The number of new cases of metastatic prostate cancer climbed 72% in the decade from 2004 to 2013, according to a study from Northwestern University. The report considers whether a recent trend of fewer men being screened may be contributing to the rise, whether the disease has become more aggressive, or both.
However, the American Cancer Society cautioned that the Northwestern report’s “flawed analysis” did not substantiate claims that less screening could be contributing to more advanced cancers.
The Northwestern study found the largest increase in new cases was among men 55 to 69 years of age, which rose 92% in the past decade. This rise is particularly troubling, the authors said, because men in this age group are believed to benefit most from prostate cancer screening and early treatment.
In addition, the average prostate-specific antigen (PSA) of men who were diagnosed with metastatic prostate cancer in 2013 was 49, nearly double that for men diagnosed in 2004, who had an average PSA of 25, indicating a greater extent of disease at diagnosis in the more recent cases. The blood level of PSA, a protein produced by cells of the prostate gland, is often elevated in men with prostate cancer.
“One hypothesis is the disease has become more aggressive, regardless of the change in screening,” said senior author Dr. Edward Schaeffer. “The other idea is since screening guidelines have become more lax, when men do get diagnosed, it’s at a more advanced stage of disease. Probably both are true. We don’t know for sure, but this is the focus of our current work.”
The study was published in Prostate Cancer and Prostatic Diseases.
Schaeffer’s team analyzed information from the National Cancer Data Base, which included 767,550 men from 1,089 facilities nationwide who had been diagnosed with prostate cancer between 2004 and 2013. Over the past decade, there has been a substantial reduction in the number of men being screened for prostate cancer and an associated decline in the overall number of new cases of prostate cancer being reported.
“The fact that men in 2013 who presented with metastatic disease had much higher PSAs than similar men in 2004 hints that more aggressive disease is on the rise,” Schaeffer said. “If I were a patient, I would want to be vigilant. I firmly believe that PSA screening and rectal exams save lives.”
If a patient is diagnosed with localized prostate cancer that is aggressive, treatment can be curative. If men present with metastatic prostate cancer, however, treatments are not curative and only slow disease progression. Most patients with metastatic prostate cancer eventually die from the disease.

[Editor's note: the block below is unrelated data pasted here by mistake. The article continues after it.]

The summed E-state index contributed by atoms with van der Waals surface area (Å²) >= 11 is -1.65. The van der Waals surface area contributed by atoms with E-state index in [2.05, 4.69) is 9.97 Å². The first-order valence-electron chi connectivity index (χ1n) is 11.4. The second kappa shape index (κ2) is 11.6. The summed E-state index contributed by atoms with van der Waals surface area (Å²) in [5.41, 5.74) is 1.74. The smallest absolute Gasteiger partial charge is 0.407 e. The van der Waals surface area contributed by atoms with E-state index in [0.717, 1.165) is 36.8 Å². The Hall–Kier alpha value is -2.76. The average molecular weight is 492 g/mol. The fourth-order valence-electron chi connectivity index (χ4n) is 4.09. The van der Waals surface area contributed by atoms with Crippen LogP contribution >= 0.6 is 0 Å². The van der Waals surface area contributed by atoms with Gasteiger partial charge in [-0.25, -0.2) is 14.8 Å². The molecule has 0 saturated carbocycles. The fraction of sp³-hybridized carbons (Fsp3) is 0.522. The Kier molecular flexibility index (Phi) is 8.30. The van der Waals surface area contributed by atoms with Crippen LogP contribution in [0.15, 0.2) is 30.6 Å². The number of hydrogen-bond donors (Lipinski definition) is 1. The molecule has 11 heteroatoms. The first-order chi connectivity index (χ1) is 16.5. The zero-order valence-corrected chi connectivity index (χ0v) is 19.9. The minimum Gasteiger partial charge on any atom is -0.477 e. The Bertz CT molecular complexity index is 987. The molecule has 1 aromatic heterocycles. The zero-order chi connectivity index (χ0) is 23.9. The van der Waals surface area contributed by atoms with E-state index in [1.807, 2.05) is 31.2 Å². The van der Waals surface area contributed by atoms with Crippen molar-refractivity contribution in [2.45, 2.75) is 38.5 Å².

The study measured the total number of cases of metastatic prostate cancer, not the incidence. In addition, metastatic disease began rising in 2008, before the change in screening recommendations from the U.S. Preventive Services Task Force (USPSTF). Therefore, the investigators said, they can’t definitively link the increased cases to reduced screening alone.
Three percent of those included in the study had experienced metastasis by the time the cancer was diagnosed. The number of cases of metastatic prostate cancer in 2013 (2,890) was 72% greater than that in 2004 (1,685). In middle-aged men 55 to 69 years of age, the number rose 92%, from 702 new cases in 2004 to 1,345 in 2013.
“The results indicate that screening guidelines and treatment need to be refined based on individual patient risk factors and genetics,” said lead author Dr. Adam Weiner. “This may help prevent the growing occurrence of metastatic prostate cancer and potential deaths associated with the disease. This also can help minimize overdiagnosing and overtreating men with low-risk prostate cancer who do not need treatment.”
In a statement posted on one of its websites, the American Cancer Society warned against drawing too many conclusions based on the Northwestern study.
“This study makes a dramatic claim about an issue all of us have been watching eagerly: namely, whether less PSA screening might lead to more advanced cancers,” said Chief Medical Officer Otis W. Brawley, MD. “But the current analysis is far from adequate to answer that question sufficiently.” That is because the study looked at the number of metastatic disease cases rather than measuring the rates of the disease.
“A rising number of cases can be due simply to a growing and aging population among other factors,” Brawley said. “In addition, in this study, the rise they detected began before USPSTF guidelines for screening changed. There may or may not be a rise in the rates of metastatic disease, but because of a flawed analysis, this study does not answer that important question.”